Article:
Bali: Ubud

Jalan Gootama Street, Ubud

We stayed in two very different accommodations in Bali. The first was a 4* hotel in Seminyak, complete with swimming pool, flat screen TV, wifi etc. It was a standard hotel, a bit shabby in places but served good food, so all in all but we couldn’t really complain at £18 per night.

However while hotels are much more affordable in many places in South East Asia, they all have that same standard ‘format’… You check in, take the lift to your standard box shaped room with bland pictures on the wall and matching curtains, arrange your stuff, check out the TV channels, have access to the pool, you then pop in the bar and put your drinks on your room etc… You could be anywhere in the world doing this.

After 4 nights we were ready for Ubud….

Our second and for us our most enjoyable stay in Bali was the experience of staying in one of 3 rooms owned by a lovely Balinese family. This we felt was the real Bali… The room was basic but exceptionally clean. No mod cons (apart from wifi) and a super-comfy bed. The family had a tiny shop selling locally produced body and skin products.

Bali rice terraces

Kadek (the owner) acted as a guide and took us out for a day in his car. He took us trekking through rice terraces (above), we visited two very different temples, a coffee place and a traditional hand carving wood place. And to a lunch restaurant with an impressive panoramic view of Mount Batur and Lake Batur. As Kadek was born in Ubud and has always lived there he gave us a fascinating insight into the history of the area and had extensive knowledge of local traditions and beliefs.

Our room in Ubud

While busy it is well worth staying in Ubud. The streets are lined with high quality cafes and restaurants and shops with many offering organic food and catering especially catering for vegetarians and vegans. The cafes are teeming with hippies, ex-pats and travel bloggers.

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Seniman coffee shop which had excellent wifi and great coffee
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Inside the Seniman coffee shop (with its rocking garden chairs…)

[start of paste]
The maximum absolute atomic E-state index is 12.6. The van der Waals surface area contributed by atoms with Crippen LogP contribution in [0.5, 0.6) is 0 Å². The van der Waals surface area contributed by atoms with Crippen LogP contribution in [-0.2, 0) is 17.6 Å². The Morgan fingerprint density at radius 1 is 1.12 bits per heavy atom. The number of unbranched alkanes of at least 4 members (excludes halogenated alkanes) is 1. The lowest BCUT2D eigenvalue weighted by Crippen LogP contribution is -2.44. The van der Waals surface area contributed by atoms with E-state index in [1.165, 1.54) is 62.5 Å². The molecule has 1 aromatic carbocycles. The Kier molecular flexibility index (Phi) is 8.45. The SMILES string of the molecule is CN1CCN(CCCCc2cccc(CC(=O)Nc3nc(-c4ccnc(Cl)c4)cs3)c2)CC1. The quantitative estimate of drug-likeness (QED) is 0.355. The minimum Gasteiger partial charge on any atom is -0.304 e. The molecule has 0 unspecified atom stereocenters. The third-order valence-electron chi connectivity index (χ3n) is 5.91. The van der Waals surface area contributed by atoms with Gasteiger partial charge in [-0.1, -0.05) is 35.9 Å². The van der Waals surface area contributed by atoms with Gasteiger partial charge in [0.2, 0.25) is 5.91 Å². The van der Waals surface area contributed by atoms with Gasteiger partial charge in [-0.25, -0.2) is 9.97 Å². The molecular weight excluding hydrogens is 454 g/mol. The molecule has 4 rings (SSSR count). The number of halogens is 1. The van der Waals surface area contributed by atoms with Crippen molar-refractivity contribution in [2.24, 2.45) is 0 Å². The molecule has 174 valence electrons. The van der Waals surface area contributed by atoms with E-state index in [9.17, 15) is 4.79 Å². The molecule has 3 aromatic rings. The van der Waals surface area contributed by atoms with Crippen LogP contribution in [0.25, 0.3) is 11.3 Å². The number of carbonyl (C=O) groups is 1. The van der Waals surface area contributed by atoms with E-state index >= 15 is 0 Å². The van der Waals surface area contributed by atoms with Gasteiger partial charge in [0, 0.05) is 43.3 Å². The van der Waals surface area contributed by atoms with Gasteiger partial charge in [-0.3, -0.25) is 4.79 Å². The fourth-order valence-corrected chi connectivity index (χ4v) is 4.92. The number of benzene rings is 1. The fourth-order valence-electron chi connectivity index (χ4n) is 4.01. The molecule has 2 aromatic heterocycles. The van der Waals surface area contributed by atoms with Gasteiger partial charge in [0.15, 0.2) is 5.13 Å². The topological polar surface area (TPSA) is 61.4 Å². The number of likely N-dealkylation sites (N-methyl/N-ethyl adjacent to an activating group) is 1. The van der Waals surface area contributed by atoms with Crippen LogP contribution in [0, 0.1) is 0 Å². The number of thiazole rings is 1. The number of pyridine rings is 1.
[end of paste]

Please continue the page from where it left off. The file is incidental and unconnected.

The people of Ubud have been able to retain a strong Balinese culture which, like the chaotic traffic, seems to intertwine seemlessly with the endless stream of tourists. There are many artisan craft shops selling all manner of paintings, sculptures, wood carvings and natural skin products.

The name ‘Ubud’ comes from the Balinese word ‘ubad’ which means medicine. For hundreds of years, people have come to Ubud in search of both spiritual and physical healing.

Balinese breakfast

Our traditional accommodation was located in the centre of Ubud. The family gave us freshly prepared fruit, coffee and Balinese bread for breakfast. It was made from rice with a slightly chewy and doughy texture and was fairly sweet but not overly (as the sweet taste also came from the brown sugar coconut on top). It is shallow fried and served warm.

The vast majority of Balinese people are Hindu and they make daily offerings (called Canang sari) which are placed in little shrines outside their homes, shops and hotels and even in their cars. The offerings are made of palm leaves and filled with flowers, incense and sometimes rice.

Coffee tasting in Bali

As mentioned we had our second coffee tasting experience within the last week or so (the first was in Australia). We went to a coffee farm where we were shown around the gardens and given samples of some delicious local coffees and teas including coconut coffee, ginger tea etc (as above).



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